My parents grew up in a small village in the hills of Calabria, Italy. My Mom used to tell stories about her childhood, which involved getting up insanely early to hike out to work the fields with her father and older brother and sister. They would carry their lunch with them, which often involved only water, bread, tomatoes, and a little olive oil.
As a child, I was impressed, and also bewildered. How could such a meagre diet allow them to grow up relatively healthy? It was only many years later, when I visited rural Italy, that I understood. The peasant bread they bake by hand is heavy and hearty, and I finally understood how one could make a satisfying meal out of just bread and a bit of something.
When I came home for lunch as an elementary-school student, my Mom would sometimes make me tomato sandwiches, with oregano and olive oil. I now have beautiful nostalgia remembering this, as recently as yesterday when I made a snack of tomato sandwiches (with olive oil and my Mother-in-law’s home-grown oregano) for my daughter Kajsa and I.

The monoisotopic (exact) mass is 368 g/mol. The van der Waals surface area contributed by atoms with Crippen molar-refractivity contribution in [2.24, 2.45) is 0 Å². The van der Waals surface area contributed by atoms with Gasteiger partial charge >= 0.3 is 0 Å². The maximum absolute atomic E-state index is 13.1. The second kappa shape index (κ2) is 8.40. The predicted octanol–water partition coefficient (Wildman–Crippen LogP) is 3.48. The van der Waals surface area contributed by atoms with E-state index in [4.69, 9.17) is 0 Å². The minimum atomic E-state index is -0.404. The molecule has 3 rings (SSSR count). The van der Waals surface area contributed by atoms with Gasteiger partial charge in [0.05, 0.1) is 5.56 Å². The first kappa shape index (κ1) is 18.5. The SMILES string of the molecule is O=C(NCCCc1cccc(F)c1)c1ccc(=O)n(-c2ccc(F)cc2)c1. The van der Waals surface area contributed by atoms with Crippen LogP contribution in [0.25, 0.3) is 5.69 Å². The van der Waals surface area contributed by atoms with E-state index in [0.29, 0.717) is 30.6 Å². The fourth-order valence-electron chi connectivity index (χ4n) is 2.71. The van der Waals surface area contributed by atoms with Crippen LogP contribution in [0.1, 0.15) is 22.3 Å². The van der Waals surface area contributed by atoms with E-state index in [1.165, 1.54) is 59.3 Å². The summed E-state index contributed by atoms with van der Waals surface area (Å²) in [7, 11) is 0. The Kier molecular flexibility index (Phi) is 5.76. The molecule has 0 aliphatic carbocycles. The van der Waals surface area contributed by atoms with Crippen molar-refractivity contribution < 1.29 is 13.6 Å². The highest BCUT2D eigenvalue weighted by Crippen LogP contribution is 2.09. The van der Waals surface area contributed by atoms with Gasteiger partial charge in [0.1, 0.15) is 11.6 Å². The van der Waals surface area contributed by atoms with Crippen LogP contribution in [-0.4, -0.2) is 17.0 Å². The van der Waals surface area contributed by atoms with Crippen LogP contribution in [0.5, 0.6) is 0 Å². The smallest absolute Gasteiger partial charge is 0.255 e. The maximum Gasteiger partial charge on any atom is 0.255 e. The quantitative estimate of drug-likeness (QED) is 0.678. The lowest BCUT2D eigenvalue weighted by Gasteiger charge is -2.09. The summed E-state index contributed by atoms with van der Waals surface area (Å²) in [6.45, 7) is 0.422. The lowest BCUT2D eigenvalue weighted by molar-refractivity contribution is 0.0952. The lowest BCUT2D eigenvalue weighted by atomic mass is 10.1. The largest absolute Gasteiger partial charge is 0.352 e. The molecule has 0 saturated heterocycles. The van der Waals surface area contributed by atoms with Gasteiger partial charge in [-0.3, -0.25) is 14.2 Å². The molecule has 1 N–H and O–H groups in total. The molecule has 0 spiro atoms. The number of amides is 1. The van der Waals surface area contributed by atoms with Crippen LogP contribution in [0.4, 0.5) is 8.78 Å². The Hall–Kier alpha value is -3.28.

Which brings us to the word of the day, mangia-cake. During the most recent wave of immigration from Italy to North America in the post-WWI years, Italian immigrants accustomed to the hearty bread from back home were shocked at the soft, insubstantial bread eaten by most Canadians. It seemed more cake than bread, and so mangia-cake (literally, cake-eater) became a term of derision for the fools who would base their nutrition on cake.
Nowadays I often hear people using the term much more neutrally, simply to mean a person who is not of Italian heritage. Usage ever evolves.